Puff Piece on Sheep Grazing in Montana’s Gravelly Range
Domestic sheep grazing in the Gravelly Range, Beaverhead-Deerlodge National Forest, Montana. Photo George Wuerthner
A recent article on the Helle family and their domestic sheep grazing operations on the Beaverhead-Deerlodge National Forest was published In a November Bozeman Daily Chronicle.
The piece was a puff piece on the sheep grazing practices of the Helle family of Dillon who have some of the last remaining domestic sheep grazing allotments covering 40,000 acres on Forest Service lands in the Gravelly Range of Montana.
The Helles maintain that “traditional” livestock grazing helps to maintain open space in Montana and keeps rangelands healthy. I’ll deal with both assertions in a bit. But part of their tradition includes killing wolves and grizzlies.
One of the problem I have with the article is that it romanticizes the Helle’s sheep operations calling it a “lost art” and “tradition” but the author ignores the very real impacts that domestic sheep have on the public’s wildlife.
According to the Environmental Working Group, the Helle Livestock received $1,071,642.03 in federal subsidies between 1995 and 2020. The Rebish & Helle Partnership received payments totaling $1,107,481 from 1995 through 2020. All the while killing public wildlife like wolves and coyotes to improve their bottom line.
The Gravelly Range was once smothered by as many as 200,000 domestic sheep which contributed to serious soil erosion and destruction of plant communities. Today the number is about 15,000 animals.
John Muir called domestic sheep “hooved locust”. Photo George Wuerthner
John Muir’s description of domestic sheep are “hooved locust” are just as accurate today as it was in the 1800s. Domestic sheep shear off vegetation, trample vegetation, compact soils, break up soil crusts, spread weeds, and pollute waterways. And that is only the beginning of the litany of impacts I could list for domestic sheep grazing.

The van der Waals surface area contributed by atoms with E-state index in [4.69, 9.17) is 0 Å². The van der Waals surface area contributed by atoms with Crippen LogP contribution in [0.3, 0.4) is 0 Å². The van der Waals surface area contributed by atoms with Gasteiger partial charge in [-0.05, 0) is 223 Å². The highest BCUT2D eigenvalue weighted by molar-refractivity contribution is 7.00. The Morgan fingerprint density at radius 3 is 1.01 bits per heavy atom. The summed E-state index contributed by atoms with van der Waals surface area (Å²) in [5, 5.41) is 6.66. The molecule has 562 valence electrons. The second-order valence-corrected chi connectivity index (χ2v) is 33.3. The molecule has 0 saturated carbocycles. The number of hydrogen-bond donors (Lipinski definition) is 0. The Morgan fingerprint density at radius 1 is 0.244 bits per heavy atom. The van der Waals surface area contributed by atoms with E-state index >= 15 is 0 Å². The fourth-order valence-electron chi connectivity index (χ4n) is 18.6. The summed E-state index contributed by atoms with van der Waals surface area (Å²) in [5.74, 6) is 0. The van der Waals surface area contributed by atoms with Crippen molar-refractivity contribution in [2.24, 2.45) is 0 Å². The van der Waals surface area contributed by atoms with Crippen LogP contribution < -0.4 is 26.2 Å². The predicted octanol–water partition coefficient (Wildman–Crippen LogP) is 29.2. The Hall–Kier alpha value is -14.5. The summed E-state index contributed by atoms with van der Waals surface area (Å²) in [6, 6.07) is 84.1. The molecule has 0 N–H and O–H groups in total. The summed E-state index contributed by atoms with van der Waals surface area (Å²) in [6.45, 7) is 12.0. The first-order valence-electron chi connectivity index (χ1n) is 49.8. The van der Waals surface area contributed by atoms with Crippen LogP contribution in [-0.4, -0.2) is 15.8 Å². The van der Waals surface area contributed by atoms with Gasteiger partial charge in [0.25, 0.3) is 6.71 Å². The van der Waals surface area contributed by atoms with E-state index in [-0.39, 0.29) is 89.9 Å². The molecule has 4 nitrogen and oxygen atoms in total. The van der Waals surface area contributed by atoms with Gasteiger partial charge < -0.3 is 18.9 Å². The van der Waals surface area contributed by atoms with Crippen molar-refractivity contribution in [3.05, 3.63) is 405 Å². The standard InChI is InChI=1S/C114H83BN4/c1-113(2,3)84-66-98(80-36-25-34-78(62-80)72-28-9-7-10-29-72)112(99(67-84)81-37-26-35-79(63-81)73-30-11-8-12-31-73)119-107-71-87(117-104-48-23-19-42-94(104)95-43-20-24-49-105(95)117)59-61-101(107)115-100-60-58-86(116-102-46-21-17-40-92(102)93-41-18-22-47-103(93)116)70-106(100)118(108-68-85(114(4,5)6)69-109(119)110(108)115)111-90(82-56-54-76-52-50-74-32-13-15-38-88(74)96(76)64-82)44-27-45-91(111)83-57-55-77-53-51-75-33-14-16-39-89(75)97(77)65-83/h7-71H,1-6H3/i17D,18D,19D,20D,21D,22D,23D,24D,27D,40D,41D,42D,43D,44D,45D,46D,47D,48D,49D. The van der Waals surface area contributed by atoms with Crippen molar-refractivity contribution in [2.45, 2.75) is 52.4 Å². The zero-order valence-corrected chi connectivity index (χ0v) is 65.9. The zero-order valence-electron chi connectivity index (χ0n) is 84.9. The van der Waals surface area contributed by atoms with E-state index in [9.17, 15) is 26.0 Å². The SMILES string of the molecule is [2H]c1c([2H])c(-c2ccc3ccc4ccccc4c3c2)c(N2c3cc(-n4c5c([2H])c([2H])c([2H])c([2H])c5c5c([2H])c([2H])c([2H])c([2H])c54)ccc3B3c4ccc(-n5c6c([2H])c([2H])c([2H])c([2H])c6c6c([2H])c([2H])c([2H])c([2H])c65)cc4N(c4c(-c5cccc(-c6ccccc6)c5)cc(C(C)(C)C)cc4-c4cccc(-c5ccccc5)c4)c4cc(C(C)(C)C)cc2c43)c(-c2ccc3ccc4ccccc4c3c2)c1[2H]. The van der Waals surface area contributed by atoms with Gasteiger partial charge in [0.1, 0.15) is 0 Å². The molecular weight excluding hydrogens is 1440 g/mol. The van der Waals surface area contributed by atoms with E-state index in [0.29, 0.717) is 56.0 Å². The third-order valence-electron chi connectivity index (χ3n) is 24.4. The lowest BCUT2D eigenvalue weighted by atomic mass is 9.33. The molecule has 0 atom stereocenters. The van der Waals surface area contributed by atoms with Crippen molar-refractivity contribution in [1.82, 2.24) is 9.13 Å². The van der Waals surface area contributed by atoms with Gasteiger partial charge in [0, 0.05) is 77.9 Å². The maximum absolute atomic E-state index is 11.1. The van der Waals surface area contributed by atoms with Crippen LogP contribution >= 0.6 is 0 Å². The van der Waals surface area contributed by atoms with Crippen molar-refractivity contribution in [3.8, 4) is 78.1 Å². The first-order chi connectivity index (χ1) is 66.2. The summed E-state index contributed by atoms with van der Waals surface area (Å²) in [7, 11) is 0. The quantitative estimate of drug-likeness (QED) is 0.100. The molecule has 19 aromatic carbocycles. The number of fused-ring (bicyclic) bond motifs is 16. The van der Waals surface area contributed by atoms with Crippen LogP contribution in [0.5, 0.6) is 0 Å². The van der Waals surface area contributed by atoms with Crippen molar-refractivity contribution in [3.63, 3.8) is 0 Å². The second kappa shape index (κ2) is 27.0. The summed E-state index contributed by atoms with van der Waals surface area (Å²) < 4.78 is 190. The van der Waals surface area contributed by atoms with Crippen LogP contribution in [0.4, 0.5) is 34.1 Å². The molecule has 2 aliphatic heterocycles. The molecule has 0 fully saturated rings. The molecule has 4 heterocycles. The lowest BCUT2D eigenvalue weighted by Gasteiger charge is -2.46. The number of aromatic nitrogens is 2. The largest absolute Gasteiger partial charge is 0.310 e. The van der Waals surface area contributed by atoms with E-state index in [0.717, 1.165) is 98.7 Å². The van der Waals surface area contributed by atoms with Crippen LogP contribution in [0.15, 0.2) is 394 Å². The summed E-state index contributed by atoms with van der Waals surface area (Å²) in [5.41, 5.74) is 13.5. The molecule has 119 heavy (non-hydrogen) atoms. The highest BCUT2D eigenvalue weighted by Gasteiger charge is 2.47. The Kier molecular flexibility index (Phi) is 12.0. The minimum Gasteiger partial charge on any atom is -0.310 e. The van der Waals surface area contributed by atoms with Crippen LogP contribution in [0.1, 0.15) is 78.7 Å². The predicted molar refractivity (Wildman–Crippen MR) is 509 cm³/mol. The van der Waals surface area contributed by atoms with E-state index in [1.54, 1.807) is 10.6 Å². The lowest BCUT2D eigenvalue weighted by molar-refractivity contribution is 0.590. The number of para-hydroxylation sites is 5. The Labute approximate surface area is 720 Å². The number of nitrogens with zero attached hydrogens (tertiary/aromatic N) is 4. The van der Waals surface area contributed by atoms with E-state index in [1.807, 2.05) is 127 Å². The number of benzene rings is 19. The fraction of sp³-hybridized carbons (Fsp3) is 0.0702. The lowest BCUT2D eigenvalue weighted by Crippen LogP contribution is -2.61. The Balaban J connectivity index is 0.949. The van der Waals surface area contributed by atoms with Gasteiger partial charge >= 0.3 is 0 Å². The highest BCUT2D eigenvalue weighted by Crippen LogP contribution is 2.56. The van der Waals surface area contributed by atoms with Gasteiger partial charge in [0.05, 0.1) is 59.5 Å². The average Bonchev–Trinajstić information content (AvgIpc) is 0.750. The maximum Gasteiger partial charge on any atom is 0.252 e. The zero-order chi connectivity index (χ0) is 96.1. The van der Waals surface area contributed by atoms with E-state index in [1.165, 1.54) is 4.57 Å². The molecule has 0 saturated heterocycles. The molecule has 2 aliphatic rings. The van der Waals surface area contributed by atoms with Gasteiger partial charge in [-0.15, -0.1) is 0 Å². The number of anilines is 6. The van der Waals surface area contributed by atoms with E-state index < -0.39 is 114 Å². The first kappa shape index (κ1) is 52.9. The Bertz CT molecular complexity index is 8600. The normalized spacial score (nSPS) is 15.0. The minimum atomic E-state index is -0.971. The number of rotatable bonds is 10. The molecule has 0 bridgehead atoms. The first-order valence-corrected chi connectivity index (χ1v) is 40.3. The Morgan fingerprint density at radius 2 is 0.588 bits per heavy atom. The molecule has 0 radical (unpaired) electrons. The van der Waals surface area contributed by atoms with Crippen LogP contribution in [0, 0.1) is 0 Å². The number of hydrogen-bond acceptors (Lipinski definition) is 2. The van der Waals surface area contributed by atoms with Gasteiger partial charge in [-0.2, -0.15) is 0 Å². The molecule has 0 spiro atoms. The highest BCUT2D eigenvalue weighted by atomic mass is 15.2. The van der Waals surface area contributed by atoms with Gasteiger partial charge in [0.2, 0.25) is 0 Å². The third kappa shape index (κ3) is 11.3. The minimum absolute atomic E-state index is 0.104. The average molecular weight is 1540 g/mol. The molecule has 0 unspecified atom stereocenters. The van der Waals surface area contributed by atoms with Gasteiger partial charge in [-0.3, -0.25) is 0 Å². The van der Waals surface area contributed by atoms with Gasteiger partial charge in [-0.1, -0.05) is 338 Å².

While the reduction of sheep numbers across the West has led to a lessening of grazing impacts, it’s still a significant ecological disaster where it remains.
It’s like punching someone in the face ten times a day and then reducing it to once or twice a day and saying it’s an improvement. The problem is that any domestic sheep grazing in the Gravelly Range or anyplace else has unavoidable ecological impacts which the article glossed over.
For example, the Helles claim they lose 10% of their sheep to predators. People who have studied such claims from ranchers tend to find such large numbers are exaggerations.
Wolves, grizzlies, coyotes, and other predators are regularly killed on public lands to promote domestic livestock production. Photo George Wuerthner
Many domestic animals die from a host of causes, including eating poisonous plants but may then be consumed by a coyote or other predator, which the ranchers naturally attribute to predation when the predator is merely eating the dead animal.
Conflicts with predators are one of the main issues for wildlife advocates. Not only are predators shot, poisoned, and trapped to appease ranchers like the Helles, but the mere presence of domestic livestock also has many other impacts on the public’s wildlife.